The Department of Computer Science at the University of Toronto is considering changes to its requirements regarding the number of courses students must complete in various sub-disciplines of computer science in order to obtain an M.Sc. or Ph.D. While I am in moderate opposition to these breadth requirements, I present here an argument partially in favour of breadth; this argument is entirely an academic exercise for the sake of challenging my existing views (okay, it’s also fun) and is presented as a single-sided argument.
We, as a species, appear to have a collective case of obsessive compulsive disorder. We have been curators of curios, archivers of art, and hoarders of information, no matter how mundane. In some cultures, überhoarders — learned individuals — were held in high esteem. Think Archimedes, Leonardo Da Vinci, and Ben Franklin. By the mid-20th century, our stash of knowledge was growing too fast for any one individual to keep pace. Due at least in part to the circumstances of the time, the number of individuals holding post-secondary degrees and PhDs grew. The renaissance man gave way to the specialist.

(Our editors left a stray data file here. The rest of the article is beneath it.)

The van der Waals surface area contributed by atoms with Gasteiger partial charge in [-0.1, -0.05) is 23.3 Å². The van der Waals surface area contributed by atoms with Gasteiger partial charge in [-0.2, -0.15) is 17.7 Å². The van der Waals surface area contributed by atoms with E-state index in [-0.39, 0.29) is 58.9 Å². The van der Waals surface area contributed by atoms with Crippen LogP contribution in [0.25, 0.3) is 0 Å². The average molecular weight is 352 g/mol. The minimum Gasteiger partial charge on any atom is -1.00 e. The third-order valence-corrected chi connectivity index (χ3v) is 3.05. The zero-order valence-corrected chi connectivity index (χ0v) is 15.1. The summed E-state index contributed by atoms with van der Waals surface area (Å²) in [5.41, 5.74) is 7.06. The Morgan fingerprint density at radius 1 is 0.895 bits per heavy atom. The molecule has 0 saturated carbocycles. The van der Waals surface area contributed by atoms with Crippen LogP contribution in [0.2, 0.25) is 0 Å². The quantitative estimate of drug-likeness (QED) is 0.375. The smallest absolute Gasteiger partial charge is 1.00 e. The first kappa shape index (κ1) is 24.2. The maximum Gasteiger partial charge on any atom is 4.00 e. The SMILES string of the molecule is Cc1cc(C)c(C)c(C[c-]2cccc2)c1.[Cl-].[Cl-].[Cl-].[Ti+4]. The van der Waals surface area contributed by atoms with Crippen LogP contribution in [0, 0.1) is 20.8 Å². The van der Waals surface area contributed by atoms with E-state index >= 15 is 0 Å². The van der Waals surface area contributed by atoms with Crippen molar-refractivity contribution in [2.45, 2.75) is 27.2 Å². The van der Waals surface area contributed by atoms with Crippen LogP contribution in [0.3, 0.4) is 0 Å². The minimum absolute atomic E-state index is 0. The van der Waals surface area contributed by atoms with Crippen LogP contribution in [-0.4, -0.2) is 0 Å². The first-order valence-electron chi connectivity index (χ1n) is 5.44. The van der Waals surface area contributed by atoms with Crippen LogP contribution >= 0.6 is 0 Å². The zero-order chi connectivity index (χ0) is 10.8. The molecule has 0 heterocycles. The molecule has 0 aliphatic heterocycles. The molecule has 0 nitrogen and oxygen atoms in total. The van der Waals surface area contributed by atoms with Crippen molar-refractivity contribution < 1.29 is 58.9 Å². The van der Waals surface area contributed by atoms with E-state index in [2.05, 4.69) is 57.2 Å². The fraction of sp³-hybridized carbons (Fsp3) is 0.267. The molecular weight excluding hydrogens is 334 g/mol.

The 20th century gave rise to the Internet and the World Wide Web. Information became more accessible and more people gained access to a vast and steadily growing digital library of facts, misinformation, and cats interacting with invisible items. The number of people entering post-secondary and post-graduate studies continued to grow during the first decade of the 21st century, fueled by worry of an economic downturn. The depth of human knowledge continued to increase while individuals continued to specialize.